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Escalante Middle School students ride in style for physical education

New bike program presents equitable opportunity for those interested in cycling
Eva Duce, physical education teacher at Escalante Middle School, helps sixth grade students adjust mountain bikes on Thursday. The bikes were purchased thanks to a $35,000 grant. (Jerry McBride/Durango Herald)

Escalante Middle School unveiled 35 new mountain bikes Thursday as part of the school’s new physical education program.

In late September, the middle school was awarded a grant from Outride, a nonprofit dedicated to improving the lives of youths through cycling. Applied for by Escalante physical education teacher Eva Duce, the grant provides 35 bikes costing about $1,000 per bike.

Escalante Middle School students Crew Lake, 11, left, and Octavio Osborn measure their height so they can select the right size of mountain bike on Thursday. (Jerry McBride/Durango Herald)

Mountain Bike Specialists supported the effort by building, storing and delivering the bikes to Escalante. Duce works for Mountain Bike Specialists during the summer, and talked to store management about helping the program. The pilot program is for the sixth grade class, but the school is looking to include other grades in the future.

“We are so grateful for this generous donation of time and services,” Duce said. “Without the MBS team, we couldn’t have made this work.”

She said Mountain Bike Specialists committed to almost $4,000 worth of labor to help the program.

The idea started when Duce realized Escalante Middle School students were significantly underrepresented in Durango youth cycling programs.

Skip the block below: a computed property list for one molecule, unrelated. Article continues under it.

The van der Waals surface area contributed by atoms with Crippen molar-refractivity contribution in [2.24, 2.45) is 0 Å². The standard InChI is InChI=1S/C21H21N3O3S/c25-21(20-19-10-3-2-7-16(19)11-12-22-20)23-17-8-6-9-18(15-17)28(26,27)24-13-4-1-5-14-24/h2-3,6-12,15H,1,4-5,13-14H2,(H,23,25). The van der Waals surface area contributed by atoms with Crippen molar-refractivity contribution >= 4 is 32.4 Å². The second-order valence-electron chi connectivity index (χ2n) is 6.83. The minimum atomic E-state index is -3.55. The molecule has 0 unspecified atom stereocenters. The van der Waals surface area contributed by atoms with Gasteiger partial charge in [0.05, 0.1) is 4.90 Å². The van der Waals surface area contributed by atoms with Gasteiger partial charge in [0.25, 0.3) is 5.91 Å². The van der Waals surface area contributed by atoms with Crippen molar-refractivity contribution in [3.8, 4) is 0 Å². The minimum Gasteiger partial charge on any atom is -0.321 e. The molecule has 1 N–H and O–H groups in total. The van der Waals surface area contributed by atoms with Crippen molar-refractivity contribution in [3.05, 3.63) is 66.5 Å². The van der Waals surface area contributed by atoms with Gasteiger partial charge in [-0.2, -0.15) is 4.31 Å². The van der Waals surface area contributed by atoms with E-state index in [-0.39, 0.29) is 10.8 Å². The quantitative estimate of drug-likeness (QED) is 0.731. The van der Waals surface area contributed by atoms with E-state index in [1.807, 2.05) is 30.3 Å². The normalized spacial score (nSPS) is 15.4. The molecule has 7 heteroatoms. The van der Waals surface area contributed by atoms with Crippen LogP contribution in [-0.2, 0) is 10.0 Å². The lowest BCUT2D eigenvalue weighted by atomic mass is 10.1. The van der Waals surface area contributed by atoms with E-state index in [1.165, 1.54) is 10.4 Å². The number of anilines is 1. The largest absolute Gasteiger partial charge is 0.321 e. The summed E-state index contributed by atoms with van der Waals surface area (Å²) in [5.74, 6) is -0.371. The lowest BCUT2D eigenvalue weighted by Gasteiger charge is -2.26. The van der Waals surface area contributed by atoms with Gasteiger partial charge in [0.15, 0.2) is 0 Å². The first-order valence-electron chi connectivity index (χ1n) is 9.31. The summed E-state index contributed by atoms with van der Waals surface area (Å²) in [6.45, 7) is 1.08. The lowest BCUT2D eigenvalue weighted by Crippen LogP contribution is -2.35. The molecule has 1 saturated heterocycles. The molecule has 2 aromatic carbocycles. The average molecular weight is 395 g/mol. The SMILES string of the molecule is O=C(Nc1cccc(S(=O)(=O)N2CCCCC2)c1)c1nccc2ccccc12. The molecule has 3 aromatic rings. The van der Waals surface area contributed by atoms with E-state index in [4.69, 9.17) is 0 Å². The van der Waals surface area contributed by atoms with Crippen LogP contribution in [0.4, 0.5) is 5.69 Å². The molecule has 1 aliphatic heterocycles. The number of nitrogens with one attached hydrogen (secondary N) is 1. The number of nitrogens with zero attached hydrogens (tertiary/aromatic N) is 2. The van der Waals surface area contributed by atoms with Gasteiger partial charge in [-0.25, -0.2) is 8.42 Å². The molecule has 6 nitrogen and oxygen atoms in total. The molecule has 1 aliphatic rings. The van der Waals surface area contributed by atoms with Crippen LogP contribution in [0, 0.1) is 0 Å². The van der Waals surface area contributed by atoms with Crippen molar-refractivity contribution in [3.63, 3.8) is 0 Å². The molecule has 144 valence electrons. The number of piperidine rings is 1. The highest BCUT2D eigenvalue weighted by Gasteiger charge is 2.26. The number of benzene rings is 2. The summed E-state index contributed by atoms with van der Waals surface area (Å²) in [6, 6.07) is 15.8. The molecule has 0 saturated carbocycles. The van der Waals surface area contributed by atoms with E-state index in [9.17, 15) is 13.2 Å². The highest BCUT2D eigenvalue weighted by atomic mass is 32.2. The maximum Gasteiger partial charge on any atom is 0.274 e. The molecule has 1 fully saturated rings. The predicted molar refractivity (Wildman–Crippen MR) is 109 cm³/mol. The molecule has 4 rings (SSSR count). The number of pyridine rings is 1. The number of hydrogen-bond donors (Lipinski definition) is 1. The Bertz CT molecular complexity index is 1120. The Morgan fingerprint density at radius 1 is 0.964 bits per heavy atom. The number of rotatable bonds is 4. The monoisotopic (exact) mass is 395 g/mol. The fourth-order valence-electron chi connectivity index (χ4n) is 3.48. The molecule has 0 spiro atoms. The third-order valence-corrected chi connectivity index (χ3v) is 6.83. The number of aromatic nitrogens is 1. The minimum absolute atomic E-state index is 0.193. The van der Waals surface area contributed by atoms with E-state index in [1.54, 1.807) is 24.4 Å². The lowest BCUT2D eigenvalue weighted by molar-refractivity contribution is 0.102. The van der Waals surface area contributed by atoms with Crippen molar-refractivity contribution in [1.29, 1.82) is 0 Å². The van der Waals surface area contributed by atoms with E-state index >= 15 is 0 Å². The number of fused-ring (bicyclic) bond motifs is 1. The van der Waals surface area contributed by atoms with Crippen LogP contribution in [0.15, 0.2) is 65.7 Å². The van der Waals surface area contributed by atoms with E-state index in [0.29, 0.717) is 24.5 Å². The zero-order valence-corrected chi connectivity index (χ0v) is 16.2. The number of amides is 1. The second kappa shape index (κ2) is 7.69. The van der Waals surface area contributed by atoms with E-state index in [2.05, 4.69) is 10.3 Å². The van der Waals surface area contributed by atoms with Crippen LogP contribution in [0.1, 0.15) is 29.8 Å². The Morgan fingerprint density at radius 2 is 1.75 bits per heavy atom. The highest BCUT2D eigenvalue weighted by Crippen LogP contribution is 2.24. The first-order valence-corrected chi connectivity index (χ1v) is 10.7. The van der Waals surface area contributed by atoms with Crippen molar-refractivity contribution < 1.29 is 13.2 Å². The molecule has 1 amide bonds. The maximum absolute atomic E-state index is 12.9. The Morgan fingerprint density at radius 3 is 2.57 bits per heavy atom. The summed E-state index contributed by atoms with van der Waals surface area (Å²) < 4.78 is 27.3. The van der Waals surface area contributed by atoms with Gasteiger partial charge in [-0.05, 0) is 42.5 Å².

“We kind of realized a void in our community,” she said. “And we also noticed that some of our kids don’t even know how to ride a bike.”

Physical education teacher Will Dodd said the program will benefit students in other aspects of their studies, because statistics show exercise and riding a bike helps mentally.

Will Dodd, physical education teacher at Escalante Middle School, explains to sixth grade students how to adjust mountain bikes on Thursday. (Jerry McBride/Durango Herald)
Escalante Middle School sixth grade students select the right size of mountain bikes on Thursday. (Jerry McBride/Durango Herald)

Dodd said classes will operate at a beginner pace. Students started their first class Thursday learning how to fit a bike. Both Duce and Dodd walked around the gym helping students with measurements.

While Escalante received mountain bikes, Dodd said the learning goal is not mountain bike specific. Both teachers want students to learn how to ride a bike safely and understand the benefits of cycling.

“It gives them the safety and awareness how to ride in a town setting,” he said. “For example riding with traffic, with stoplights, street stop signs or with pedestrians.”

Dodd hopes the classes inspire enough student interest to bring back the school’s mountain biking club that was stopped as a result of COVID-19. He said there have been discussions of adding small single-track trails around the school’s campus.

Duce said the bike classes fit well with the district’s Portrait of a Graduate plan.

Students who are in groups with different ability levels must be empathic collaborators, which is one of the milestones for Portrait of a Graduate. More experienced cycling students will have the chance to put their courage to the test by leading their less-experienced classmates.

“I feel like we have some really good collaboration opportunities,” she said. “And especially for those kids who have never ridden, what's a bigger risk than learning a new skill?”


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